The ball cap visor shape is used for ladies styles (her male customers seem to prefer the flat cap visor) she starts by adding a cotton duck lining on the underside of the visor, sewing it on by machine and creating the curve with hand manipulation while stitching. Step 2 is sewing the leather top piece to visor on wrong side and then flipping over to bring it to the top. Step 3 is attaching the final underside fabric and attaching to the formed raffia braid cap base. The petersham sweatband has a pocket for inserting a tie to pull the hat snug to match your headsize.
Currently, Kathy is learning to weave her own raffia plaits but in the meantime she uses the raffia braid from Frank’s Supply. They are located in California and carry the polyurethane hat blocks as well as raffia braid. Frank’s also carries several books authored by Ann Fennell of Australia on how to do the braiding. I can recommend the books and the blocks as I used them for teaching how to make raffia hats in the early 1990s. For the braid you are much better off weaving your own from the bulk hanks of raffia offered by Frank’s. The bulk is a better quality than the pre-plaited fiber.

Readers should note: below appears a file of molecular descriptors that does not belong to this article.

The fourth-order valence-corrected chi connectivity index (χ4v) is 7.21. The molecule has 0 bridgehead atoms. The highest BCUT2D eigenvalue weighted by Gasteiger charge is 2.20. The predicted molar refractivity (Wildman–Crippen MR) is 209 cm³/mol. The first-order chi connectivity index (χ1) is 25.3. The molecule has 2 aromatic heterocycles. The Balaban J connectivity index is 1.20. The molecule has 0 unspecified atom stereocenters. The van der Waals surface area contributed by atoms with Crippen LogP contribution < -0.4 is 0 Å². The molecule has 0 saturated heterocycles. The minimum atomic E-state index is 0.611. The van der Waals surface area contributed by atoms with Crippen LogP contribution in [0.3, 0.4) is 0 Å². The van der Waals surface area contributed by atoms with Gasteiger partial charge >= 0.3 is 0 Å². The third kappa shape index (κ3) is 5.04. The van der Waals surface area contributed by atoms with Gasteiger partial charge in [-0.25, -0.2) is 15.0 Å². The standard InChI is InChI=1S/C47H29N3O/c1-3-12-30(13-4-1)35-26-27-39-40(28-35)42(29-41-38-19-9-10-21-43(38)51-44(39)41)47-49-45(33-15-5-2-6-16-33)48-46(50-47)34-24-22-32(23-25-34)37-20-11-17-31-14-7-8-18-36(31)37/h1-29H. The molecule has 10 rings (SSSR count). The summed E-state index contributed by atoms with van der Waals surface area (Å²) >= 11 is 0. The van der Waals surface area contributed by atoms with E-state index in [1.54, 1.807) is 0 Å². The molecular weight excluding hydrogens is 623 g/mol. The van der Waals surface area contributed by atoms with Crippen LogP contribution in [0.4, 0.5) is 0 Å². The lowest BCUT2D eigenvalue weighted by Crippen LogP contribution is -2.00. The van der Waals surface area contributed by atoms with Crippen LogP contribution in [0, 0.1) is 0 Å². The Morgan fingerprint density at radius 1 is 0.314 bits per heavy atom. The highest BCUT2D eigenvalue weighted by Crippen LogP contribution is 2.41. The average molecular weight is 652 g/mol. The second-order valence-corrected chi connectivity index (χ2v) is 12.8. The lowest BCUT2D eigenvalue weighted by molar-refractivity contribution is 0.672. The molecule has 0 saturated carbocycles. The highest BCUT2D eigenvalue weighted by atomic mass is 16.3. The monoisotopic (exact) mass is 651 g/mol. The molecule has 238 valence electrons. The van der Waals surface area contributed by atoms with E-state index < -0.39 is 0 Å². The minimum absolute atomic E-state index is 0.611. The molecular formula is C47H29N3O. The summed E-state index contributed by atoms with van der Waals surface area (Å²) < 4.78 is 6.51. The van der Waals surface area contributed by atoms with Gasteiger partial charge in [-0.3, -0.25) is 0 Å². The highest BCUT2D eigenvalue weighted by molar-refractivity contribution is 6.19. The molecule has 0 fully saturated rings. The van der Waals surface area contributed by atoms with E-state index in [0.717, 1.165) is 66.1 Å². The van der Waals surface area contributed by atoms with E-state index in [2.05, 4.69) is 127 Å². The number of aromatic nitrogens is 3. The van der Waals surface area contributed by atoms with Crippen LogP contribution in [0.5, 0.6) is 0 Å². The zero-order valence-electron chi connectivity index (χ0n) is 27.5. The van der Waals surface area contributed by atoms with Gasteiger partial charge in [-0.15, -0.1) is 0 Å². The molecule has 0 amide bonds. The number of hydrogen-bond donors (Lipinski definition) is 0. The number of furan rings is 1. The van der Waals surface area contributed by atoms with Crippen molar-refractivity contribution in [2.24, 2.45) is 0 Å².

Consider adding this cap to your list of skills. Yes, for some of you, the season is Winter and you may think this does not apply at the moment. But there are many “snowbirds” that head to warmer climes and golf is one of their primary activities. Offering these attractive caps will bring additional sales to these clients.